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ECIU: Regulatory Hurdles for Ground-Mounted Solar Farms May Cost Bill Payers Upto £5bn a year






New findings indicate that limiting the growth of ground-based solar projects could incur annual costs of up to £5bn, hitting UK households with an extra £180 annually by reinforcing dependence on imported gas.


Today, a fresh Energy and Climate Intelligence Unit (ECIU) analysis rings the alarm bell: impending restrictions on ground-mounted solar farms could deal a heavy blow to the pockets of energy consumers to the tune of £5 billion per annum. Why? Because it exacerbates the UK's dependence on expensive, imported fossil gas.


As per the government's ambitious 70GW solar energy target analysis, an estimated 24GW to 39GW will likely emanate from ground-based installations in England alone. This is notably more substantial than the 7GW to 22GW expected from rooftop solar systems.


But wait, there's a plot twist. Proposed tweaks to the existing Energy Bill could severely handicap the growth of solar farms. These proposed changes come on the heels of prior efforts by the Truss administration last autumn, which—if implemented—would have nigh-on outlawed solar farms across most of England's agricultural landscape.


After the Truss administration crumbled, Rishi Sunak and the team seemed less inclined towards these restrictions. However, a newly proposed amendment in the forthcoming Energy Bill—known as clause 48—does subtly instruct planning officials to curb the spread of solar farms. The clause calls for an end to "large-scale solar plants on best and most versatile land," urging instead for incentives to ramp up rooftop and brownfield solar projects.


Solar industry leaders are scratching their heads; solar farms rarely occupy premium agricultural land. Furthermore, these farms consume significantly less space compared to other non-agricultural activities. Golf courses, anyone?


The big concern? Even if proposed solar farms occupy marginal land, they could face regulatory roadblocks, thanks to the proposed guidelines.

ECIU's dire financial forecast: Should these amendments go through, annual energy bills may skyrocket by £3bn to £5bn, leaving nearly 6.5 million homes beholden to pricier, imported gas.


On the flip side, the ECIU contends that a more progressive solar strategy—encompassing rooftop and ground-based installations—could translate into a whopping £9 billion in annual savings for energy consumers compared to gas-generated electricity.


Moreover, the data suggests that farmland-based solar could bring savings of £100 to £180 per household per year. Over the long haul, this could accumulate to an astounding £4,500 per household from 2024 to 2050. Although, the report concedes that these projections are contingent on fluctuating power prices.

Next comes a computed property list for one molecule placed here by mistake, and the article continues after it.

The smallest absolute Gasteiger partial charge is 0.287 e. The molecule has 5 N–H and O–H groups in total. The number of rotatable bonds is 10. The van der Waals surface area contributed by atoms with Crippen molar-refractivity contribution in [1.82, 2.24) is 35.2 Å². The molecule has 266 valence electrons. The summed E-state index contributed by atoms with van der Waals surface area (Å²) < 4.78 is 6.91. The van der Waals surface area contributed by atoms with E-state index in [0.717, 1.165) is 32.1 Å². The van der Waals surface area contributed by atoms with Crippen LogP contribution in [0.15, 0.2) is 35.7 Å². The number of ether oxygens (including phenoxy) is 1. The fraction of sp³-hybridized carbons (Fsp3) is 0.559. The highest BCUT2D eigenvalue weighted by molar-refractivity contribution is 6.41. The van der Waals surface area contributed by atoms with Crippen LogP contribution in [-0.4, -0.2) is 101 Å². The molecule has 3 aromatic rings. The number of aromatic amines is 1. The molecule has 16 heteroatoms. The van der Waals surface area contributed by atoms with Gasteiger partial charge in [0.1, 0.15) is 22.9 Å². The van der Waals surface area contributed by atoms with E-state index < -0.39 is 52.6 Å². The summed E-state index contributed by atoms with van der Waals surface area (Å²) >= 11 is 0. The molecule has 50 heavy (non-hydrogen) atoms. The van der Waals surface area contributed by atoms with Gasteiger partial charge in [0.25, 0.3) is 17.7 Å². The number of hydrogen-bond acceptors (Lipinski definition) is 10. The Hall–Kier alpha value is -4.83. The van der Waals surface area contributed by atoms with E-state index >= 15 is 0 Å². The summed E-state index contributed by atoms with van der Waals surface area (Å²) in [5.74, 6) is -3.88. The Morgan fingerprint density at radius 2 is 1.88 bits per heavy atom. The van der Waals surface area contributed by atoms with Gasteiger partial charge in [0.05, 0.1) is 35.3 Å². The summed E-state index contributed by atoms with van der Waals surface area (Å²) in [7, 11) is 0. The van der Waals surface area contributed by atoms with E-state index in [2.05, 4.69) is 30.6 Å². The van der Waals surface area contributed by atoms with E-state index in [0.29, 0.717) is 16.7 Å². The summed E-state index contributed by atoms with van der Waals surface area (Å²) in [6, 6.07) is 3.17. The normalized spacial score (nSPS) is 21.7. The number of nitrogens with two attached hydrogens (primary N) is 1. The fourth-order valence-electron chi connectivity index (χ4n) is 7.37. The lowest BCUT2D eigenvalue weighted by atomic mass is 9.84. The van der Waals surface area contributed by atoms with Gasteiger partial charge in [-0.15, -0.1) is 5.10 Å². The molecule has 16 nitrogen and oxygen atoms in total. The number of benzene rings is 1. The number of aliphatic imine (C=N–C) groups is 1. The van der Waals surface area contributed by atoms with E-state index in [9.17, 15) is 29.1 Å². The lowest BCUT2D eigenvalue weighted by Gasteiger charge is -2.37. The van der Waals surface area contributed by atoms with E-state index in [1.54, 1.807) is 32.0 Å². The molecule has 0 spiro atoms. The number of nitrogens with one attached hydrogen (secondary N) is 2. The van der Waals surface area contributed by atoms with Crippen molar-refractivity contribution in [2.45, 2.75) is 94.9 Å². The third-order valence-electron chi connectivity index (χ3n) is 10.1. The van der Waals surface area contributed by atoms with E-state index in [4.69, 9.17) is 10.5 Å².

It's worth noting that a paltry 0.5% to 0.7% of English farmland would suffice to meet the government's solar capacity goals. Tom Lancaster, an ECIU land analyst, argues that given solar's cost-efficiency, hampering its expansion is akin to biting the hand that feeds you—fiscally and environmentally.

"Solar farms not only require an infinitesimal fraction of arable land but also boost the UK's energy security and contribute to biodiversity," Lancaster said. He emphasized that solar farms could also become havens for wildlife and even allow for dual land use, including livestock grazing.

"Restricting solar farms is counterproductive and stifles growth in the rural economy, especially when farmers are looking to diversify their income streams due to volatile market conditions," he added.

Public opinion echoes this sentiment. Recent ECIU research reveals that over two-thirds of British voters back the UK's net-zero by 2050 initiative. Furthermore, a YouGov poll found an overwhelming 80% of Britons have a favourable opinion of solar energy.

And yet, a disconnect exists between public sentiment and political perception; nearly one-third of MPs believe their constituents are less supportive of solar energy than they are.

Let's not forget: Farmlands already host bioenergy crops on over 120,000 hectares without any constraints. This is double the land needed to achieve the solar targets by 2035 and a staggering 15 times the land currently hosting ground-mounted solar installations.

This report coincides with emerging news that the government is mulling over proposals to lift the unofficial ban on new onshore wind farms.

The mounting evidence suggests that restrictive policies on ground-mounted solar farms could have far-reaching consequences—not just for our energy bills but for the future of sustainable energy in the UK.


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